Young adult well-being and support in libraries

Libraries news and updates

We have completed the changes to our computer systems and most services are back up and running. You can now borrow, return, and renew items, make payments (in a library), borrow ebooks, eAudio and eResources and much more. We are still unable to offer some online services. For further details please see our library news page.

Library resources

Shelf Help

Are you a young person experiencing issues such as anxiety, depression or bullying?

'Shelf Help' – from Reading Well – champions a fantastic range of titles to support your mental health. The list covers a range of issues common among young people, such as: anxiety, depression , OCD, ADHD and autism , confidence, bullying and self-esteem, self harm, body image and eating , mood swings and stress and more general well-being.

Developed by The Reading Agency in consultation with the charity Young Minds, each title in Shelf Help has been endorsed by health professionals, so you can be sure you're getting the right advice.

Young people with first-hand experience of the issues covered have also endorsed the selection; ensuring variety, accessibility and even humour. Most importantly the books help you tackle a difficult issue head-on. Shelf Help offers a varied mix of fiction and non-fiction titles, with many available in a range of audio and eBook formats, so you can read or listen wherever you happen to be.

Young adult non-fiction collection

The young adult non-fiction collection is made up of over eighty titles.

Shelf Help was launched in 2016 and many of the authors included in the scheme have since published books which also explore health and wellbeing and are included in this collection.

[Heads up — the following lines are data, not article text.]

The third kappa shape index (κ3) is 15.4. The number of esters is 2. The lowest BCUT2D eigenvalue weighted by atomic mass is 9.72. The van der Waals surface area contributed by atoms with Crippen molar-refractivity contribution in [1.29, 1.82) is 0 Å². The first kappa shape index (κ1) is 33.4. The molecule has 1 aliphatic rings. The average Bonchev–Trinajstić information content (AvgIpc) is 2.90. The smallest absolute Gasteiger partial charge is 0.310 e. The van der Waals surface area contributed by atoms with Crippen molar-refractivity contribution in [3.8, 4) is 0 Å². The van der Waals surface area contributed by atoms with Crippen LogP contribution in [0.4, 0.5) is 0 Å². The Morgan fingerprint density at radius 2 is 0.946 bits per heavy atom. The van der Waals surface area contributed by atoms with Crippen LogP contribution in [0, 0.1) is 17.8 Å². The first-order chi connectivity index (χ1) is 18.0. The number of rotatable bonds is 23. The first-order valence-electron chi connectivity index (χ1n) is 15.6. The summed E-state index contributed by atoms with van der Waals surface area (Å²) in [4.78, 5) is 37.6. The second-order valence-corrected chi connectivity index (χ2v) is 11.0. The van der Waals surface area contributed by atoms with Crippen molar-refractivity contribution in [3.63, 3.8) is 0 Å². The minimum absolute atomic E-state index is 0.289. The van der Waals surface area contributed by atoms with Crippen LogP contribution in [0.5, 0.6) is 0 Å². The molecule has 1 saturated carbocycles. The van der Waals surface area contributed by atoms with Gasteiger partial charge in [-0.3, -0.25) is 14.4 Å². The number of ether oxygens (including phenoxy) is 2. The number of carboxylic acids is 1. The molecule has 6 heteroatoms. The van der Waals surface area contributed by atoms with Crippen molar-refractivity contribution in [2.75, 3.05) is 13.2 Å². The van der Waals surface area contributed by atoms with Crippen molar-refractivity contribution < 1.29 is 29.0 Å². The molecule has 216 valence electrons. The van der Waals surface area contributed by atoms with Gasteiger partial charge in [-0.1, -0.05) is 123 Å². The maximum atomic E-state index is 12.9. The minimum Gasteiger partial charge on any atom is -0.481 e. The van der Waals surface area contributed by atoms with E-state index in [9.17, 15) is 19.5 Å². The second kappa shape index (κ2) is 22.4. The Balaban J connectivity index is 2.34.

In young adult non-fiction you'll find social media, coding, meditation, climate change, feminism and more.

There are no overdue charges on young adult non-fiction borrowed on a young adult's ticket. Once reserved these books can be sent to your local library free of charge.

Need help and support?

The bad times don't last. Help is there but, sometimes, it can be hard to ask for it.

Browse a list of books that we recommend when reassurance and support are needed.

Resources around the web

View on YouTube

The Mix: Essential support for under 25s

The Mix provides support on all aspects of life and mental health via an online community, a free, confidential helpline and their counselling service.

The Samaritans

If you want someone you care about to open up about something that is troubling them, remember these active listening tips from The Samaritans:


  • S - Show you care
    Focus on the other person, make eye contact, put away your phone.
  • H - Have Patience
    It may take time and several attempts before a person is ready to open up.
  • U - Use open questions
    Use open questions that need more than a yes/no answer, and follow up with questions like 'Tell me more?'
  • S - Say it back
    Check you've understood, but don't interrupt or offer a solution.
  • H - Have Courage
    Don't be put off by a negative response and, most importantly, don't feel you have to fill a silence.

For more information visit The Samaritans' guidance on how to support someone you're worried about.

Internet safety

Be Internet SMART provides you with tips to keep you smart and safe on the web.

The Breck Foundation looks at ways of exploring the internet safely. This site provides updates on an internet safety campaign that was started in Surrey by Breck's mother. This site also links to ThinkUknow which has a section for those aged 11–13 and for those aged 14+.